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Notes for
From Life on the Mississippi (1883)
by Mark Twain
Champions of the Mississippi
 by Currier & Ives.
Exercise AK G9 L5.8 N Abs

Floating Down the Mississippi on Twain’s Parallel Noun Absolutes,
or A Study in Absolute Style

      I was sitting at the back of the room at a presentation at a local VATE conference. I had been introduced to the speaker, and had decided her session might be interesting. She was discussing style in Twain, and was using two passages to explain the effectiveness of his use of parallel clauses and noun absolutes. Suddenly, she stopped, looked at me, and said, "I just realized that I'm teaching grammar!" She was, but unfortunately, the students would not have been learning it. She assumed that they understood what clauses and absolutes are. They don't, at least they don't understand what they are well enough to make her presentation fruitful. Her presentation helped me very much, however. Among other things, she used this passage, and she also started me looking for more literary examples.
     Complex constructions can suggest clutter, but they can also imply a calm simplicity. In this passage, Mark Twain uses a string of noun absolutes to imply the rhythm of the gently flowing Mississippi River. A 211-word main clause with eleven "primary" adverbial noun absolutes suggests the continuous, calm, and wavy flowing of the Mississippi. He then shifts to a series of very short, rapid main clauses to suggest the hustle at the arrival of the boat.
      Perhaps the best way to use this selection is to have the students start by doing the sentence-combining exercise. Since this selection is relatively long, you might want to have them do this as homework. That would give you more class time for discussing the style of the passage. I would not grade the students' homework, but I would probably collect it. For one, I would want to see that they actually did it, and second, I would scan it to see what interesting combinations they used. But the primary purpose of having them do the combining exercise is to have them grapple -- and become familiar with -- the text. As a result of doing so, they will probably appreciate the style of Twain's version much more.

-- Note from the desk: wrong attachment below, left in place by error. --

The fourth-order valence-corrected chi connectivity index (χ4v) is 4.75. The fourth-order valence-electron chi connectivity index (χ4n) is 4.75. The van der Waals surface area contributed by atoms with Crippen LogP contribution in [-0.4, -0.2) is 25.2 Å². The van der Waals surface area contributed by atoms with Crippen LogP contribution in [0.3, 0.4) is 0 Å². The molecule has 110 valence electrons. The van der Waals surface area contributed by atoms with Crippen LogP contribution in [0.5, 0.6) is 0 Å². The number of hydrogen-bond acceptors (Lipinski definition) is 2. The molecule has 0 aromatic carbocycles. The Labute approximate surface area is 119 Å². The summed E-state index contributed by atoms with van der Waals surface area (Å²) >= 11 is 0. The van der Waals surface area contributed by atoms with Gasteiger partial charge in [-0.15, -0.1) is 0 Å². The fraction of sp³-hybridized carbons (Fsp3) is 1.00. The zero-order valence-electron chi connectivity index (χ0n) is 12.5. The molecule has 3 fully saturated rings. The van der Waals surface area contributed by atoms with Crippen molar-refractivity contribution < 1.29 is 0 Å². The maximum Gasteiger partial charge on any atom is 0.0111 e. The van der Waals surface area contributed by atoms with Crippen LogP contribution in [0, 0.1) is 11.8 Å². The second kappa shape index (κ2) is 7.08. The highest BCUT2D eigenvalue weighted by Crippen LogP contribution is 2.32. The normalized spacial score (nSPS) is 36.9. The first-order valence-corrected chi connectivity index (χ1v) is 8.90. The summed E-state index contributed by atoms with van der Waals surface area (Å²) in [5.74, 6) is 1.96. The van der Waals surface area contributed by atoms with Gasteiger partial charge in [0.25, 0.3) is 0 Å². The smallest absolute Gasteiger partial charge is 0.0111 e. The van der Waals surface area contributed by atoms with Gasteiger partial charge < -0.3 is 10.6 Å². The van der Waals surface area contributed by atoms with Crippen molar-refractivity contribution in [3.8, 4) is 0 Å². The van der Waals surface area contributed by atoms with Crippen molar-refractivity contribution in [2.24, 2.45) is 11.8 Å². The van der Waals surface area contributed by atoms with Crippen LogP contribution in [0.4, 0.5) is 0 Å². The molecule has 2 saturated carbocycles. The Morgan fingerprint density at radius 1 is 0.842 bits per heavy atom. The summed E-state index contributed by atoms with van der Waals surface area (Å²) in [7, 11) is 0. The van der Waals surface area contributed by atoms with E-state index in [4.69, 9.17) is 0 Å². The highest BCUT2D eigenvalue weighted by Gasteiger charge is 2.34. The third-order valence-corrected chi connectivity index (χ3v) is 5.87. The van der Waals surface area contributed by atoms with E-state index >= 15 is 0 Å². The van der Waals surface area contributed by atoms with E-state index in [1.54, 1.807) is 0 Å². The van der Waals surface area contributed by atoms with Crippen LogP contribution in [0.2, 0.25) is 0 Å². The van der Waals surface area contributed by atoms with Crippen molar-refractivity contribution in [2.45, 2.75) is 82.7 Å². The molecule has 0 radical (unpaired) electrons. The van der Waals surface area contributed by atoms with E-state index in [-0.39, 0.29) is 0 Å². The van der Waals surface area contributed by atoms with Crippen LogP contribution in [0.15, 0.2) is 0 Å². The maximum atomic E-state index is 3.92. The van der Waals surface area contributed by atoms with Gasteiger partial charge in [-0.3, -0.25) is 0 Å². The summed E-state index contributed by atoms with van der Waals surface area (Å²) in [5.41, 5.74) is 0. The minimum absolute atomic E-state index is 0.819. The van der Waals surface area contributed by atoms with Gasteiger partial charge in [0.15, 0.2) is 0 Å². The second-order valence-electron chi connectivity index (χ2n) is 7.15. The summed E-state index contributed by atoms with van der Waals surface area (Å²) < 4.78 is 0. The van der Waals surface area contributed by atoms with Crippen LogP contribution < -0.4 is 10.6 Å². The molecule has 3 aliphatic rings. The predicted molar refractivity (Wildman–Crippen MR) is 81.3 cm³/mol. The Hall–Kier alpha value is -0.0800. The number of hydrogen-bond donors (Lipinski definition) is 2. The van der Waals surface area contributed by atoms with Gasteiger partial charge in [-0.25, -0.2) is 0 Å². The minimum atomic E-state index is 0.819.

Because this passage is so long, I would not have the students do the analysis exercise. If they have been working within the KISS program, they can already easily explain the simple clauses at the beginning and end of the selection, and, if they have already done some work with noun absolutes, they will be able to understand and participate in the discussion of style. Thus I would simply put up overheads of the unanalyzed passage and use a washable ink pen to mark the various constructions that we had time to discuss in terms of style.
     If your students have studied verb tenses, you may want to have them discuss them here also. Gerundives, and thus noun absolutes, have only two tenses -- present and past, in relation to the action of whatever they modify. That makes the noun absolutes seem somewhat timeless. For example, in the sentence combining exercise, I used the present progressive finite verbs -- "The town is drowsing ...." as opposed to the past -- The town was drowsing." Verbals lack this specificity of time, and thus Twain's absolutes reinforce the "now" / "then" identity that he states at the beginning of the sentence -- "I can picture that old time to myself now, just as it was then:..." Had he used finite verbs, he would have had to choose between the present and past tenses. Later in the selection, of course, he makes this choice, opting for the simple present -- "a film of dark smoke appears ...." But the long string of absolutes itself presents an essentially timeless picture. (I could have used the simple present in revising the absolutes to finite verbs, but students will have more problems transforming the simple present into absolutes.)
     In addition to the noun absolutes and parallel constructions, students should probably also discuss the use of semicolons in this selection. Most of the noun absolutes are separated from each other  by semicolons, by Twain also used semicolons twice to separate main clauses. In the first case, the separation clearly involves a contrast -- "Before these events ....; after them ...." In the second, the contrast, if it exists, is not as clear -- "Presently ....; instantly ...." Then too, look at all the very effectively used comma-splices in the last part of the selection!